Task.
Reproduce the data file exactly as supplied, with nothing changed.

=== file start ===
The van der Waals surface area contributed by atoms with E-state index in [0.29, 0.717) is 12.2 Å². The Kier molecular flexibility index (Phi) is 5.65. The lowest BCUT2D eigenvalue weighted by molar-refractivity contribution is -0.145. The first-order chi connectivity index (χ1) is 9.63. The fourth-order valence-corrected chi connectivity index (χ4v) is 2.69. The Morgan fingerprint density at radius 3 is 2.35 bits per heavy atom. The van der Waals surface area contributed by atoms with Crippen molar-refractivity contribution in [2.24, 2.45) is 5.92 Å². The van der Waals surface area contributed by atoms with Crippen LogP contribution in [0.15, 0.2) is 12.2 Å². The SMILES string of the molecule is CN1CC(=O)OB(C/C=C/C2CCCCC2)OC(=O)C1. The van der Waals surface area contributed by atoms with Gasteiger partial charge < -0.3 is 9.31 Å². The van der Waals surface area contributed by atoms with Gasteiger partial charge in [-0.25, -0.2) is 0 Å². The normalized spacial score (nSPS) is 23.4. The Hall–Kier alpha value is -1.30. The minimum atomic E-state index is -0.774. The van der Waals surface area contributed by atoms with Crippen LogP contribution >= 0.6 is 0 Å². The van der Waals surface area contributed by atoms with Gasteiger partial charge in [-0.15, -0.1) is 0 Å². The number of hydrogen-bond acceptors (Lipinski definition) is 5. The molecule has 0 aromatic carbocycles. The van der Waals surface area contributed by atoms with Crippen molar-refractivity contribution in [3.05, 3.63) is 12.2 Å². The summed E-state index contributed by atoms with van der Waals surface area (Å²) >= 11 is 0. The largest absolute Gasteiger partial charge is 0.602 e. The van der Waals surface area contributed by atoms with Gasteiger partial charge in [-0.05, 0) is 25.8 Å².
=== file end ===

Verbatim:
The van der Waals surface area contributed by atoms with E-state index in [0.29, 0.717) is 12.2 Å². The Kier molecular flexibility index (Phi) is 5.65. The lowest BCUT2D eigenvalue weighted by molar-refractivity contribution is -0.145. The first-order chi connectivity index (χ1) is 9.63. The fourth-order valence-corrected chi connectivity index (χ4v) is 2.69. The Morgan fingerprint density at radius 3 is 2.35 bits per heavy atom. The van der Waals surface area contributed by atoms with Crippen molar-refractivity contribution in [2.24, 2.45) is 5.92 Å². The van der Waals surface area contributed by atoms with Crippen LogP contribution in [0.15, 0.2) is 12.2 Å². The SMILES string of the molecule is CN1CC(=O)OB(C/C=C/C2CCCCC2)OC(=O)C1. The van der Waals surface area contributed by atoms with Gasteiger partial charge < -0.3 is 9.31 Å². The van der Waals surface area contributed by atoms with Gasteiger partial charge in [-0.25, -0.2) is 0 Å². The normalized spacial score (nSPS) is 23.4. The Hall–Kier alpha value is -1.30. The minimum atomic E-state index is -0.774. The van der Waals surface area contributed by atoms with Crippen LogP contribution >= 0.6 is 0 Å². The van der Waals surface area contributed by atoms with Gasteiger partial charge in [-0.15, -0.1) is 0 Å². The number of hydrogen-bond acceptors (Lipinski definition) is 5. The molecule has 0 aromatic carbocycles. The van der Waals surface area contributed by atoms with Crippen molar-refractivity contribution in [3.05, 3.63) is 12.2 Å². The summed E-state index contributed by atoms with van der Waals surface area (Å²) >= 11 is 0. The largest absolute Gasteiger partial charge is 0.602 e. The van der Waals surface area contributed by atoms with Gasteiger partial charge in [-0.05, 0) is 25.8 Å².